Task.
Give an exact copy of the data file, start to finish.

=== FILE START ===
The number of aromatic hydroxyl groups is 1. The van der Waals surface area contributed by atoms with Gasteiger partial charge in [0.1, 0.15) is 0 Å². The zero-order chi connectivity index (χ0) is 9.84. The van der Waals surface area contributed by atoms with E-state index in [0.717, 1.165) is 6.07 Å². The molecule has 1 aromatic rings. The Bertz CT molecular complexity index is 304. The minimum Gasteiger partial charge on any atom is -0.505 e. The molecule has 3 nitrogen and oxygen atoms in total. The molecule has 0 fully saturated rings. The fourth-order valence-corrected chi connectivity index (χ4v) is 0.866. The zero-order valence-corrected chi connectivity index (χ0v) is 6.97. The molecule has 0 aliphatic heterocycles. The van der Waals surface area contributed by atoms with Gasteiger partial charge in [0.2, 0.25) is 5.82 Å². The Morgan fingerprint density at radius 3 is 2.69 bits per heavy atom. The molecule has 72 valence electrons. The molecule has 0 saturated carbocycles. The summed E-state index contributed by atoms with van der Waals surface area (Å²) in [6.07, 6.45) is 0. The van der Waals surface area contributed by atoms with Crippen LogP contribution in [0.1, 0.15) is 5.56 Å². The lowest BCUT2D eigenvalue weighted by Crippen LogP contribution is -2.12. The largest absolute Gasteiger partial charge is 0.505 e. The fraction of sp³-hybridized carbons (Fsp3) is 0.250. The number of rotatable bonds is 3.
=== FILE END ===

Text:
The number of aromatic hydroxyl groups is 1. The van der Waals surface area contributed by atoms with Gasteiger partial charge in [0.1, 0.15) is 0 Å². The zero-order chi connectivity index (χ0) is 9.84. The van der Waals surface area contributed by atoms with E-state index in [0.717, 1.165) is 6.07 Å². The molecule has 1 aromatic rings. The Bertz CT molecular complexity index is 304. The minimum Gasteiger partial charge on any atom is -0.505 e. The molecule has 3 nitrogen and oxygen atoms in total. The molecule has 0 fully saturated rings. The fourth-order valence-corrected chi connectivity index (χ4v) is 0.866. The zero-order valence-corrected chi connectivity index (χ0v) is 6.97. The molecule has 0 aliphatic heterocycles. The van der Waals surface area contributed by atoms with Gasteiger partial charge in [0.2, 0.25) is 5.82 Å². The Morgan fingerprint density at radius 3 is 2.69 bits per heavy atom. The molecule has 72 valence electrons. The molecule has 0 saturated carbocycles. The summed E-state index contributed by atoms with van der Waals surface area (Å²) in [6.07, 6.45) is 0. The van der Waals surface area contributed by atoms with Crippen LogP contribution in [0.1, 0.15) is 5.56 Å². The lowest BCUT2D eigenvalue weighted by Crippen LogP contribution is -2.12. The largest absolute Gasteiger partial charge is 0.505 e. The fraction of sp³-hybridized carbons (Fsp3) is 0.250. The number of rotatable bonds is 3.